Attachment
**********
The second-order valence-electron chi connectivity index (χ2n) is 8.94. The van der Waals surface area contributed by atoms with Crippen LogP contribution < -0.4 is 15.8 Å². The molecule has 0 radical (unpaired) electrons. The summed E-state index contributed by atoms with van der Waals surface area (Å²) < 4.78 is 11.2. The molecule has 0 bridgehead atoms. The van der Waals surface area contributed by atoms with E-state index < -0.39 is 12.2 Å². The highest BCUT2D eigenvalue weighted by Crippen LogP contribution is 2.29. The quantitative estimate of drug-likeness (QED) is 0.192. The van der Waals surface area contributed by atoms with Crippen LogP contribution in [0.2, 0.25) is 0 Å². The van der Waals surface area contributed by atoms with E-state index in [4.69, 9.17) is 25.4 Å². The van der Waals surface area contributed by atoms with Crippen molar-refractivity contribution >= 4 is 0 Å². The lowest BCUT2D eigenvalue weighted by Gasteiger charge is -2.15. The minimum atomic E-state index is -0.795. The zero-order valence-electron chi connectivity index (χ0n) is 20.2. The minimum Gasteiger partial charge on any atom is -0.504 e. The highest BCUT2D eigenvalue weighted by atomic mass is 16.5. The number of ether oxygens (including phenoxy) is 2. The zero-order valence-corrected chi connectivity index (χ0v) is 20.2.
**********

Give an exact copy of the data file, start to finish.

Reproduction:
The second-order valence-electron chi connectivity index (χ2n) is 8.94. The van der Waals surface area contributed by atoms with Crippen LogP contribution < -0.4 is 15.8 Å². The molecule has 0 radical (unpaired) electrons. The summed E-state index contributed by atoms with van der Waals surface area (Å²) < 4.78 is 11.2. The molecule has 0 bridgehead atoms. The van der Waals surface area contributed by atoms with E-state index < -0.39 is 12.2 Å². The highest BCUT2D eigenvalue weighted by Crippen LogP contribution is 2.29. The quantitative estimate of drug-likeness (QED) is 0.192. The van der Waals surface area contributed by atoms with Crippen LogP contribution in [0.2, 0.25) is 0 Å². The van der Waals surface area contributed by atoms with E-state index in [4.69, 9.17) is 25.4 Å². The van der Waals surface area contributed by atoms with Crippen molar-refractivity contribution >= 4 is 0 Å². The lowest BCUT2D eigenvalue weighted by Gasteiger charge is -2.15. The minimum atomic E-state index is -0.795. The zero-order valence-electron chi connectivity index (χ0n) is 20.2. The minimum Gasteiger partial charge on any atom is -0.504 e. The highest BCUT2D eigenvalue weighted by atomic mass is 16.5. The number of ether oxygens (including phenoxy) is 2. The zero-order valence-corrected chi connectivity index (χ0v) is 20.2.